Rattan stools from Serena & Lily pull up to the island, which is topped by a statement-making brass pendant from Restoration Hardware.

The living room features a cast-stone fireplace surround that is special to the homeowners as it was made by a deceased friend’s company. An ample sofa is upholstered in family-friendly, hardwearing fabric. “My husband wanted the TV over the fireplace, but I wanted art,” says the homeowner. They compromised with a TV next to the fireplace, camouflaged against black cabinetry.

A vignette of stacked antique chests topped by an antique mirror from the husband’s family suggests the flow into a new space. Low bentwood chairs surround the dining room’s long walnut table crafted locally by Unruh Furniture. A length of pale oak cabinetry keeps all the clutter hidden.

Left: A vividly hued vintage Persian handknotted rug adds texture and color to the kitchen. Right: In the dining room, the custom table is surrounded by Thonet chairs from Design Within Reach. Flower arrangment from The Little Flower Shop.

“I didn’t want any upper cabinets in the kitchen,” says the homeowner, “and I wanted to be able to cook and see the boys playing outside.” She also wanted the messy kitchen prep hidden away in a butler’s kitchen, another trick to living with an open plan. Glass-fronted cabinets nearby let the homeowner admire her crystal and china even if, right now, they don’t get used every day.

The ground-floor principal bedroom got its inspiration from a Pinterest photo. The bed with hobnail trim came from their old house. Layered seagrass and oriental rugs from Etsy underfoot, drapes from Restoration Hardware, and sconces purchased online all point to her high/low approach.

Top left: In the principal bedroom, art includes a portrait discovered at an estate sale and a landscape painted by the wife’s mother. Flowers from The Little Flower Shop. The mohair velvet lumbar pillow on the bed came from the Little Design Co. Top right: Nero marquina herringbone tiles line the shower. Bottom: The freestanding cast-iron tub gives the principal bathroom a spa-like vibe.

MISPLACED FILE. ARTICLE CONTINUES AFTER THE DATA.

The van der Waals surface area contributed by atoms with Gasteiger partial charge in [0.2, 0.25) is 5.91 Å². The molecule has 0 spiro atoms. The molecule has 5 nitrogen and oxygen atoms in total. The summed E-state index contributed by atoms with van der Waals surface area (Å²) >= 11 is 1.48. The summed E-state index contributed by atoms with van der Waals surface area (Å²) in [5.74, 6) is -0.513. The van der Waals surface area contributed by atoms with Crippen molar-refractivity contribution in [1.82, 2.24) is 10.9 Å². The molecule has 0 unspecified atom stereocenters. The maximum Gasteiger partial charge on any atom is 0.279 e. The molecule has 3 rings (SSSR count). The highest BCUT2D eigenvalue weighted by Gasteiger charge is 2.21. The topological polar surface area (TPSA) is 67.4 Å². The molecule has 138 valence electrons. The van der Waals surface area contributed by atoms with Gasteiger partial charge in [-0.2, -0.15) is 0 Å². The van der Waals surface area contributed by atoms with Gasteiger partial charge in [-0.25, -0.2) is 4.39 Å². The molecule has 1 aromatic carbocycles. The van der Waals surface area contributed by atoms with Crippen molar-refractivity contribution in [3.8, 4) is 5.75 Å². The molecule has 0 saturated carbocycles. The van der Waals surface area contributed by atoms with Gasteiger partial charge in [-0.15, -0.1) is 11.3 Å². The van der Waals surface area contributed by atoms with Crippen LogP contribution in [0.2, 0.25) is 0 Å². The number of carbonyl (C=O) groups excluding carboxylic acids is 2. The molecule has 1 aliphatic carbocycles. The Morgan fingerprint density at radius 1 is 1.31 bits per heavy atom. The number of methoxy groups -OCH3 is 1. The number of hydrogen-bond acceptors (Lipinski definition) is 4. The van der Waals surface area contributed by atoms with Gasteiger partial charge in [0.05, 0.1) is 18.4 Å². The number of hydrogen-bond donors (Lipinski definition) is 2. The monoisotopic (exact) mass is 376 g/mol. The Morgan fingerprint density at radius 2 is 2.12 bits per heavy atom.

She had to be talked into the standalone tub in the master bath, but a winter soak watching snowflakes fall made her a convert. Two opposing sinks and a coffee station nearby make for easier mornings getting ready for work.

A corridor off the garage functions as a mudroom with ventilated drawers for boys’ things and lockers to corral coats and shoes. In the adjacent laundry room, honed black granite countertops and white cabinetry make this room much more than an afterthought.

It’s a house that works beautifully with the way they want to live—in the neighborhood this family calls home.

Left: A handy black-and-white enamel sink from Rejuvenation Hardware in the office/laundry room gets plenty of use. Right: Brick lines the floor throughout the laundry room and mud room.

The It List

Elwood Smith Carlson Architects, P.A.

RM Standard & Co.

Built to Fit Custom Cabinets 

Cast Stone Fireplace
Caliber Cast Stone 

The Little Flower Shop